We have got the power



If I say «Web 2.0», probably most of you will think to social networks as Facebook, Myspace, or LinkedIn, social bookmarking services as Digg or Del.icio.us, wiki as Wikipedia and blogging platforms as Blogger or Splinder, digital asset sharing services as YouTube or Flickr, and so forth. Hundred different sites and services for several different purposes. We call all of them «web 2.0 sites», but what do they have in common? Mostly nothing, apart that most of their content is generated by users. Apart that, people subscribe to those services for many different reasons. For example, I can use Myspace to promote my artistic work, LinkedIn to generate some business deal, Digg to save somewhere my favorite locations, Flickr to share with friend the pictures of my last vacation. Every site has a different orientation, but users may also decide to deviate and use them differently. Of course I cannot use Wikipedia to promote myself nor Flickr to create a porn site, but apart some limitations, it is up to the users to decide how and why we want to use those services.

Is that enough? We just classify them as web 2.0 and that is all? In my opinion this is the first step. The web is still at the beginning. Not really a baby, but surely it is a teen, not an adult. We have not yet a mature web, but we are growing. So, it is time, in my opinion, to discriminate few different levels within the web 2.0 scenario.

We said that a site or a service can be called web 2.0 if it is featuring user-generated content. Let us say this is level one, the lower. If I submit a video on YouTube, I am acting at level one. Same for submitting a bookmark to Del.icio.us or an image on Flickr. Of course it could be commented and it could generate some discussion, but nothing more. I can also send notifications to friends, invite other users to see my content. Just like a blog: I write an article and allow others to discuss it. It is a very self-centered usage of web 2.0. It is social because several people are involved, but there is a focus: me. In some way, also Facebook or LinkedIn are at level one. Much more content sharing, a lot of relationships, but really an agglomerate of individual-centered contents, even when we share someone else’s content.

Now, let us consider Wikipedia. That is different. I generate some content and someone else may change it; at last we have some article about a specific subject. I do not care now if it is reliable or not. That is another cake. Co-generation of content is the second level. It is a different flavor because the final result is due to the contribution of several people, even if each piece can be still associated to some specific editor. That article is the delivery of a teamwork, even if there is not really a team, strictly speaking. Collaborative working, anyway. Why? Each one might have different reasons, different purposes. So, there is not necessarily a common objective, even if apparently the common goal is to produce a specific article. What is motivating people to do it, anyway, could be very different. It is surely a social event, not so self-centered as in level one, but not yet so social-centered.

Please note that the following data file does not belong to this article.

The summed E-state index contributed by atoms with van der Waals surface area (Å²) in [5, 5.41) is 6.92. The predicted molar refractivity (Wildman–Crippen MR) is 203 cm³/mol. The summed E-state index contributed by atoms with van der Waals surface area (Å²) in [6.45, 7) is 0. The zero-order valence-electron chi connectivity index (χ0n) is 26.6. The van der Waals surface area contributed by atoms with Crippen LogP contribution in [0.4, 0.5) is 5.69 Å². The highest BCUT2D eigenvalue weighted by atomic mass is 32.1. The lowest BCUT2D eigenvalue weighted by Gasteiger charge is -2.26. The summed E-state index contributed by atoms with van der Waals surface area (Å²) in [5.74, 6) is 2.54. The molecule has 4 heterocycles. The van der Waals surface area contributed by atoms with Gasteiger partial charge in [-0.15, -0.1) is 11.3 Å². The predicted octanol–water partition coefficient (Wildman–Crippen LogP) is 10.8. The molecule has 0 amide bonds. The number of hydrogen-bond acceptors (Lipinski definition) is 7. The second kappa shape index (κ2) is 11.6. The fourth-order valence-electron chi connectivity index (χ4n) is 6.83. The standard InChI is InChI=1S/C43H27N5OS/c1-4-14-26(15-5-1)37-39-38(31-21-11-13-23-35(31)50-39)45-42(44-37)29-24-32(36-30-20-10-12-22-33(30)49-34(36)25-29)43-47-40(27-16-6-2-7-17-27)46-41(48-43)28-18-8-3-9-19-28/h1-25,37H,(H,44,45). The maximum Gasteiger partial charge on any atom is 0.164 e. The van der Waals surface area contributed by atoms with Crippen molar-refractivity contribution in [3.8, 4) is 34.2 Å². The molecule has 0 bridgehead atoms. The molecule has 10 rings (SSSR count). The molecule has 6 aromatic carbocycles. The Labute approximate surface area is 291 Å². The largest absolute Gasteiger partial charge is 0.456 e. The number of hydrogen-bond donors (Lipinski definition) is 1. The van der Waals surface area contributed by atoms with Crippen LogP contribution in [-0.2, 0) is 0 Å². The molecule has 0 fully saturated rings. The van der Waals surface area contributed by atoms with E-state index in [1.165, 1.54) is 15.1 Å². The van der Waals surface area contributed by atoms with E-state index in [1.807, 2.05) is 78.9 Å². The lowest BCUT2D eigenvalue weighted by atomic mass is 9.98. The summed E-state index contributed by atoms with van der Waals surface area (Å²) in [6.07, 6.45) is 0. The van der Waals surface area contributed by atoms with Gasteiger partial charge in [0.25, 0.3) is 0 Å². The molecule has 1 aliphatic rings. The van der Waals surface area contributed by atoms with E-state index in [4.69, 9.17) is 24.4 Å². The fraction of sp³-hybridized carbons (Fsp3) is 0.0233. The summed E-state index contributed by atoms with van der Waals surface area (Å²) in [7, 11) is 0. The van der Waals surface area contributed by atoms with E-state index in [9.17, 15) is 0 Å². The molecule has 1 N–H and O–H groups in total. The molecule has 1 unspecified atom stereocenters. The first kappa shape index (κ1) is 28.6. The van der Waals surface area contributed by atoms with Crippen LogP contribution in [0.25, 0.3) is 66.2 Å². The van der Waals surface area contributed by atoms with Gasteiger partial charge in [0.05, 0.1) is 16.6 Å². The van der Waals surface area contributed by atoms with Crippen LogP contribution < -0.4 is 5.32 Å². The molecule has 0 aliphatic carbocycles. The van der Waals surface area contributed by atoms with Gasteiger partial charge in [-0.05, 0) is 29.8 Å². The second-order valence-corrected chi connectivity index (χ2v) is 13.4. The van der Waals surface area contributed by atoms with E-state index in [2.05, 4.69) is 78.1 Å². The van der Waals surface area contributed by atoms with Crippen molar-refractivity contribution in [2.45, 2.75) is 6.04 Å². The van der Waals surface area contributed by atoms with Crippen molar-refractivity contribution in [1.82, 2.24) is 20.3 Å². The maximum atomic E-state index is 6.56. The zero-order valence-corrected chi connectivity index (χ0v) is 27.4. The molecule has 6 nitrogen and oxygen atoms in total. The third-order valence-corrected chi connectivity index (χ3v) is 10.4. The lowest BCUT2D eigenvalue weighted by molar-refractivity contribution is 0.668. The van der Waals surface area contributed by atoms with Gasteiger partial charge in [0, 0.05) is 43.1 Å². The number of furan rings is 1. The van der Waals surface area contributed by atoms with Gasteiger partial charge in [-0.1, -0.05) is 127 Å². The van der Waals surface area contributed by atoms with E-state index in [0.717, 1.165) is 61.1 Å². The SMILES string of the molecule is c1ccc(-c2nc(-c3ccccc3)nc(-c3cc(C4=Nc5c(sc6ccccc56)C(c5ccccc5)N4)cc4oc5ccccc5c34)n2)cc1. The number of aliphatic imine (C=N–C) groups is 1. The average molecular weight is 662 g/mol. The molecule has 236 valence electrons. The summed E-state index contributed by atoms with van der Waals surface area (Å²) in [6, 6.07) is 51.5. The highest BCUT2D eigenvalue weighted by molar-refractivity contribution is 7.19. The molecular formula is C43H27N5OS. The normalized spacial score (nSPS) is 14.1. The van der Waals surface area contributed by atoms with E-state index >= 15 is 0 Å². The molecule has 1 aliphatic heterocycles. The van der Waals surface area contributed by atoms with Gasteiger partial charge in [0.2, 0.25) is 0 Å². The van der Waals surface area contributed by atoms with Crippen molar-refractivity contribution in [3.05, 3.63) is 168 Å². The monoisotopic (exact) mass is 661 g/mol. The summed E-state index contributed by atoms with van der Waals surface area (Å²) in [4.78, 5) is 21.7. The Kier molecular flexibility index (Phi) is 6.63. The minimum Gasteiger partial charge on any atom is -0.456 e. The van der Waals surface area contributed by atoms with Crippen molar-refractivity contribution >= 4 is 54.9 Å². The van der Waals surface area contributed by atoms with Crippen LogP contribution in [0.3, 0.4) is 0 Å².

Level three is when people works together to produce something for a common objective, possibly a social objective. This is a more mature level, because cooperation means also coordination, natural leadership, sacrifice, placing the common objective above personal reasons: doing something together for a better web, maybe for a better world. I do not know many of such sites and services. In some way GalaxyZoo could be considered close to level three but there is not a real coordination among people, even if there is a forum to share experiences and support each others. Furthermore the basic content is provided only by a team of scientists, whereas all the other participants cooperate only to classify galaxies. So, not yet a level three, and probably not a pure web 2.0 site.

So, are there level three web 2.0 sites around in the world? I do not know. Surely not Facebook or LinkedIn, Myspace or YouTube. Nice and useful services, but still too egoistic, too much oriented to the single individual. The term social is not simply a matter of relationships; it is much more. Of course, in Facebook we have «causes», but let us be honest: how many causes generated really a social value? Very few, and not because of Facebook but because of people. A similar result could be also obtained by using social-work-oriented traditional sites.

My hope? To have in future more and more «level three» web 2.0 sites, because we can make the difference, we can change our society, we can generate and deploy real value by using the web, but we have to think differently when we speak of web 2.0. We have to think to the others, we have to think to future generations, we have to exploit the real power of the web for much more than sharing pictures or our own work. We have to sustain a new web, a sustainable web, an ethical one, a web made by people for people, because we have got the power now, but we still have to learn how to use it.

Si prega di usare Facebook solo per commenti brevi.
Per commenti più lunghi è preferibile utilizzare l'area di testo in fondo alla pagina.

Commenti Facebook

Lascia una risposta




*


Nel rispetto delle apposite norme di legge si dichiara che questo sito non ha alcun scopo di lucro, non ha una periodicità prestabilita e non viene aggiornato secondo alcuna scadenza prefissata. Pertanto non può essere considerato un prodotto editoriale ai sensi della legge italiana n. 62 del 7 marzo 2001. Inoltre questo sito si avvale del diritto di citazione a scopo accademico e di critica previsto dall'Articolo 10 della Convenzione di Berna sul diritto d'autore.